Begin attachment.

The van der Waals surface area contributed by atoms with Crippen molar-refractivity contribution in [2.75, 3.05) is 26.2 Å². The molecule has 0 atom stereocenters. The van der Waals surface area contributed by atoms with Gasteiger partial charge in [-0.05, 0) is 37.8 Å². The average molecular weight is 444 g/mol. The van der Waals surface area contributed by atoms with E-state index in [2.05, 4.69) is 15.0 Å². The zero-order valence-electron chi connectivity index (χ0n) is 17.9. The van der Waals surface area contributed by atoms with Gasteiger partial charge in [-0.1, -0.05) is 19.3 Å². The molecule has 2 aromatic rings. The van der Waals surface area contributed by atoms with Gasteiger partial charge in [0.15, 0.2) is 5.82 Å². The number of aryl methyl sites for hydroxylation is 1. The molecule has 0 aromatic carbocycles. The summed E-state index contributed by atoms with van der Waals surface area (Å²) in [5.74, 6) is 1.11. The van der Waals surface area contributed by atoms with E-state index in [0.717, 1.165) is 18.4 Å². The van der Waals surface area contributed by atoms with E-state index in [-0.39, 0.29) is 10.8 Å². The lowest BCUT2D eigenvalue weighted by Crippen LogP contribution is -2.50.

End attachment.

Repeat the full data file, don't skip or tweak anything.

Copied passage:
The van der Waals surface area contributed by atoms with Crippen molar-refractivity contribution in [2.75, 3.05) is 26.2 Å². The molecule has 0 atom stereocenters. The van der Waals surface area contributed by atoms with Gasteiger partial charge in [-0.05, 0) is 37.8 Å². The average molecular weight is 444 g/mol. The van der Waals surface area contributed by atoms with E-state index in [2.05, 4.69) is 15.0 Å². The zero-order valence-electron chi connectivity index (χ0n) is 17.9. The van der Waals surface area contributed by atoms with Gasteiger partial charge in [-0.1, -0.05) is 19.3 Å². The molecule has 2 aromatic rings. The van der Waals surface area contributed by atoms with Gasteiger partial charge in [0.15, 0.2) is 5.82 Å². The number of aryl methyl sites for hydroxylation is 1. The molecule has 0 aromatic carbocycles. The summed E-state index contributed by atoms with van der Waals surface area (Å²) in [5.74, 6) is 1.11. The van der Waals surface area contributed by atoms with E-state index in [0.717, 1.165) is 18.4 Å². The van der Waals surface area contributed by atoms with E-state index in [-0.39, 0.29) is 10.8 Å². The lowest BCUT2D eigenvalue weighted by Crippen LogP contribution is -2.50.